The mighty Śumba burned with rage. Chanda and Munda were slain, and their armies annihilated. “Now, let the eighty-six Udayudhas with all their forces and weapons, and the eighty-four Kambus, along with their own forces, set out for battle. Let the fifty asura families of Kotiviryas and the hundred families of Dhaumras go forth at my command. Likewise let the asura clans, Kalakas, Daurhrdas, the Mauryas and the Kalakeyas hasten at my command and march forth ready for battle”. Śumba thus set out, commanding thousands of asuras, ready to slay anyone in his path.
Seeing this asura army approaching, Devi Ambika rang the mighty bell and it resounded all over the earth and the skies. Kālī roared and so did the lion of the Devi. The asura armies surrounded Devi Chandika and Kālī on all sides.
At that moment, to ensure the well being of the devas and to destroy their adversaries, the Śaktis sprang forth from the bodies of Brahma, Vishnu, Shiva, Skanda, and Indra.
In a heavenly chariot yoked by swans came Brahmani, carrying a japa-mala and a kamandalu. Maheshvari arrived mounted on a bull, holding the great trishul, with huge serpents for bangles, with the crescent moon as an ornament. Maa Kaumārī came in the form of Guha, riding on a fine peacock wielding the spear in her hand. Vaishnavi arrived seated on Garuda, holding a conch, club, bow and sword in hand. Varahi came to the battlefield, in the form of Hari as the sacrificial boar. Nārasirhhī too arrived in the form of Narasmiha, half-woman and half-lioness, scattering the constellations by the toss of her mane. The thousand-eyed Aindrī, holding a thunderbolt in hand and riding on the lord of elephants arrived just like Indra.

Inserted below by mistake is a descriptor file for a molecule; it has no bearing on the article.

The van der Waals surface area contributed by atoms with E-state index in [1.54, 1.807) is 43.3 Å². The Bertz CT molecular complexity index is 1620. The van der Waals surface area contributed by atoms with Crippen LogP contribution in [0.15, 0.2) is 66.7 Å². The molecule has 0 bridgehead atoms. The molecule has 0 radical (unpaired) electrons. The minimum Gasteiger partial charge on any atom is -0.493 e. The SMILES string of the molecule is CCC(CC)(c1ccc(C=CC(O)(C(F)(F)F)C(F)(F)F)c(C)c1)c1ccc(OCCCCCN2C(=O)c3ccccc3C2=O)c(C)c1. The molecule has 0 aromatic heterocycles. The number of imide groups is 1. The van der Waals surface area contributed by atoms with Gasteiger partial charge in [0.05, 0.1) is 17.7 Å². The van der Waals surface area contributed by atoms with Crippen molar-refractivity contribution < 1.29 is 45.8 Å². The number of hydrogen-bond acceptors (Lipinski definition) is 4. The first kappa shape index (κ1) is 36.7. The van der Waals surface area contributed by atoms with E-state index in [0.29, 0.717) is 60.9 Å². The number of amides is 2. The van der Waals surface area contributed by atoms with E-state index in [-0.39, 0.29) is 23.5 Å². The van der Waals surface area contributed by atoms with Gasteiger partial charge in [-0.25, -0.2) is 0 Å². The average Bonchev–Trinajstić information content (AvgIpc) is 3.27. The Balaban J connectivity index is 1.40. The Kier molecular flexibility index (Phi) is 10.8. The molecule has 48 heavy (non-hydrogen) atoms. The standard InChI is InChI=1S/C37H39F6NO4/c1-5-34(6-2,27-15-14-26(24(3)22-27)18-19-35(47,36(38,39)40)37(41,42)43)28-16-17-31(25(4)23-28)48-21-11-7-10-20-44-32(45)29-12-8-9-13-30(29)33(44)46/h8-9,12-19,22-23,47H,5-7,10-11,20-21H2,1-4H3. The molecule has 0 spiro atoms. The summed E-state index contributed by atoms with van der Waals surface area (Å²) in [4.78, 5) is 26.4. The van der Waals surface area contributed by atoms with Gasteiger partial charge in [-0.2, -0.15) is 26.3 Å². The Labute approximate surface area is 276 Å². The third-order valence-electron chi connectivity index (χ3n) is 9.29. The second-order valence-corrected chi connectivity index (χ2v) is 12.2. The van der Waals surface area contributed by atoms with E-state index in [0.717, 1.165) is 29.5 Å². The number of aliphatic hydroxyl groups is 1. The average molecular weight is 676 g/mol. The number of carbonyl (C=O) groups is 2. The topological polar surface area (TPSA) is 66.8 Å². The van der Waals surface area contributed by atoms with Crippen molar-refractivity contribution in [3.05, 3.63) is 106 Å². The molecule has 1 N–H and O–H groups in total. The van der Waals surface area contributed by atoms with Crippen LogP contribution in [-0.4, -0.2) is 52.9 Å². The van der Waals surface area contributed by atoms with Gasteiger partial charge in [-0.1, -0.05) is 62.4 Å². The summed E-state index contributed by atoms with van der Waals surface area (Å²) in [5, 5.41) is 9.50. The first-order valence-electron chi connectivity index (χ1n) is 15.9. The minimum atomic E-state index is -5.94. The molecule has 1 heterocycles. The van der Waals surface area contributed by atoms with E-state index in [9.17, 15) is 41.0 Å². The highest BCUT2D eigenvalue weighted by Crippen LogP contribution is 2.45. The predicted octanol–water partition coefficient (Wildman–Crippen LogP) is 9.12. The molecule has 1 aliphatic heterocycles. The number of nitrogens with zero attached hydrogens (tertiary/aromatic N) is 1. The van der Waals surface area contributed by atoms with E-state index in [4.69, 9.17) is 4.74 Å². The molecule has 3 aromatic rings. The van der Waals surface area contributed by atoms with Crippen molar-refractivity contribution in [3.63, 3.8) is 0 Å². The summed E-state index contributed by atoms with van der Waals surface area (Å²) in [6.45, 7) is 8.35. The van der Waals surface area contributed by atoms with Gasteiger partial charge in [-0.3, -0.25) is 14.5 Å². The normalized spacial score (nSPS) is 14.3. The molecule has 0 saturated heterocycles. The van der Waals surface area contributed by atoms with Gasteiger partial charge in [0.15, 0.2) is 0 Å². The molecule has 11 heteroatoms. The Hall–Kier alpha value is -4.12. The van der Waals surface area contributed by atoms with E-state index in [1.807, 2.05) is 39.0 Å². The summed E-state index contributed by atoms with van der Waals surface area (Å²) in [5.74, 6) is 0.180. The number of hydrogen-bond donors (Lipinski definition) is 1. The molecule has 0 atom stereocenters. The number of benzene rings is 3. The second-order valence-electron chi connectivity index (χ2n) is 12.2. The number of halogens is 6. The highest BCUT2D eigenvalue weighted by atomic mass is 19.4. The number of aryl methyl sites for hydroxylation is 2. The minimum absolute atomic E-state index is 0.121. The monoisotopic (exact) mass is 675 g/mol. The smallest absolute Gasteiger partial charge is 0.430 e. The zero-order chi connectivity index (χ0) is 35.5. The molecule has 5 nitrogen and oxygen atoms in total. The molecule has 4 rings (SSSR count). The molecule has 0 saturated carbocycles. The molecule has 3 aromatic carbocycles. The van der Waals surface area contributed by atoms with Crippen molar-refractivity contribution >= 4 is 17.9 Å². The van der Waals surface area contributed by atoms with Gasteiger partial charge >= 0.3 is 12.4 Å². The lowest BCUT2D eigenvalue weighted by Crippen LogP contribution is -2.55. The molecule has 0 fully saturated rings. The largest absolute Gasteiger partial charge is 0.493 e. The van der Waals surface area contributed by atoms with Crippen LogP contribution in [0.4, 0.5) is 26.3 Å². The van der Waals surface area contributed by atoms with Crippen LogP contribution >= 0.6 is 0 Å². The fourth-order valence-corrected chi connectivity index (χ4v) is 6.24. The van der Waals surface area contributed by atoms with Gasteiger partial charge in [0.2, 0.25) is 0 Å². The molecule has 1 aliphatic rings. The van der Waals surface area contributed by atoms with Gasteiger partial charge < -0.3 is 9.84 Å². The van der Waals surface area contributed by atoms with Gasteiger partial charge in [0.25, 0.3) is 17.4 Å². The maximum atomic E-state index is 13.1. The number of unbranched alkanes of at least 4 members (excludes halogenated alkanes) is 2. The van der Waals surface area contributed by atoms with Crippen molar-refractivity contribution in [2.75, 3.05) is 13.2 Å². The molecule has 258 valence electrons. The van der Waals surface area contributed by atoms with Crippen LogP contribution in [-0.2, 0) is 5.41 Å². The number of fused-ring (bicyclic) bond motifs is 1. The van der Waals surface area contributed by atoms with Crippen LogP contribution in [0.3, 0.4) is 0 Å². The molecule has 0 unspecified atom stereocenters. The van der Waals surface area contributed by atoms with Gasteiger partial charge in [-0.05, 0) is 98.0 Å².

A pitched battle began. The asuras were no match for the śaktis, who slaughtered the demons by the thousands. Seeing them crushing the asura armies, the great asura Raktabīja came to the fore, in his huge chariot. This was no ordinary asura. Whenever a drop of his blood would spill on the ground, another asura as mighty as him would spring forth from the earth.
Raktabīja first attacked Aindrī, who struck him with her thunderbolt. As blood flowed from his wounds, thousands of Raktabījas sprung forth from the earth, each one as mighty as him. They fought by his side, with swords and spears, attacking the śaktis from all sides. Vaisnavi struck him with her discus, and Aindri hit the great asura with her mace. The field was soon filled with thousands of Raktabījas, born from the blood that flowed out of the cuts inflicted by Vaisnavi’s chakra. Kaumari struck him with her spear and Varahi with her sword. Maheshvari assaulted him with her trishul. And the enraged Raktabija fought back hard, not yielding an inch.
The devas were alarmed, seeing the seemingly unending numbers of Raktabījas filling up the field. Seeing them dejected this way, Chandika laughed and said to Kālī “O Chamunda, drink up all the blood that spills from Raktabīja as I strike him with my weapons.
Go around the battlefield and devour all the Raktabījas that are born from his blood. He will perish once he loses all his blood in this manner, and no more asuras will be born from his blood since you will drink it all.”
The Devi then struck Raktabīja with her spear, and the fierce Kālī drank up all his blood before it could spill to the ground. Raktabīja struck back, but failed to even touch the Devi. As she kept striking him with her spear, and her swords, Kālī kept drinking the blood that flowed from his wounds, not allowing even a single drop to spill to the ground. Raktabīja fought hard, but soon lost all his blood, and, after letting out a loud roar, fell to the ground, lifeless.